Urine Trouble


Urinary problems in our dogs and cats are so common, and sometimes can be tough to deal with. Both males and females of both species can get urinary tract infections, crystals, and stones. Some animals seem to be genetically prone to chronic infections, and owners will need to learn to monitor and prevent reoccurence as much as possible. My own dog, Auggie, is one of those animals, and I am now able to help keep his urinary tract healthy without constant vet visits - holistically. I know pet UTIs are common among my customers, so I wanted to share some of the info I've learned about prevention.

How do I know if my dog or cat is having urine trouble?

  • urinates more often than normal, often in small amounts
  • urinates places they don't normally (indoors for dogs, outside the litterbox for cats)
  • blood in urine
  • strains to urinate (We call this "the long pee")

This sounds like my pet! What do I do? 

Urinary problems can sometimes be serious emergencies that threaten a pet's life. They also get worse with time. Don't procrastinate - see a vet!

  • If this is the first time your pet shows these symptoms, TAKE THEM TO THE VET! Your vet can do a sterile urine culture to check for bacteria, crystals, and/or stones, a pH test to determine if your pet's urine is too acidic or alkaline, and check whether the urine is too concentrated or dilute.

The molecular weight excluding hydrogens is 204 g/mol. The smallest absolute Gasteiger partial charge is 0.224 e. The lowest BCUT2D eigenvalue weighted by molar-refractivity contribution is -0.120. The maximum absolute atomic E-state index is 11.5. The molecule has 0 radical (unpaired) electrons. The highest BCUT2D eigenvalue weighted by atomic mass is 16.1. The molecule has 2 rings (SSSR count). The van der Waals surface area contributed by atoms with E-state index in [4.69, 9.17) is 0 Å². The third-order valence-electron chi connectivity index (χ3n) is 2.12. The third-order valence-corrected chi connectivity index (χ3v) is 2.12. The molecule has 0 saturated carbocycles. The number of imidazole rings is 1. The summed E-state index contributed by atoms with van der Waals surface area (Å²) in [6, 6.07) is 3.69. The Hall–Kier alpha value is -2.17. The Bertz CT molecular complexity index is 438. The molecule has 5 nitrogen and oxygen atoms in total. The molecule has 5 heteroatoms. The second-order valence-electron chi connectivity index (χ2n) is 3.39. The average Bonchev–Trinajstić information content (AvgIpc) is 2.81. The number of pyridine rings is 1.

• If an infection is present, the vet will prescribe antibiotics. It's important to start your pet on antibiotics ASAP to prevent formation of scar tissue, making your pet more at-risk for reoccuring infections.
  • The vet may also recommend a prescription food (such as Hills C/D).

What if my pet gets another infection? How can I prevent them in the long-term?

Sometimes we think we've "cured" our pet's urine trouble, but then it comes back! Reoccuring urinary issues are very common in pets. There are a lot of reasons for reoccurence, and they can differ for each pet. 
Medication and prescription diets can serve as a "band-aid" in treating chronic/reoccuring health issues. When used long-term, they can actually create problems of their own! For example, the first 5 ingredients in Hills C/D are corn, pork fat, chicken by-product meal, soybean meal, corn gluten meal. Junk food! It does have lower levels of the minerals that can cause crystals/stones, but when you look at the problems that come from long-term feeding of low-quality, cheap ingredients like these, it's pretty much cancelled out. Prescription diets are by no means the only way to deal with chronic/reoccuring urinary issues. You can prevent them holistically, using high-quality diets and supplements, which are much safer & healthier in the long-term.

(The following suggestions are PREVENTION tips. If your pet already has an infection, they should see a vet. The following suggestions will not cure an existing infection, but will prevent subsequent infections from occurring.)

  • Focus on the specific reasons your pet is having trouble. Your vet should go over the results of the urine tests with you - find out the pH of the urine, whether crystals (struvite or oxalate), bacteria/infection, or anything else was present. You can also use pH strips at home to check whether the urine is chronically too acidic (low pH) or alkaline (high pH). Normal pH should be slightly acidic, around 6.0-6.5. Pets with alkaline urine are more prone to infections (which can cause struvite crystals), while pets with very acidic urine are more prone to oxalate crystals. Alkaline urine and struvite crystals are the most common type, and respond best to holistic prevention methods, so we will focus on them here.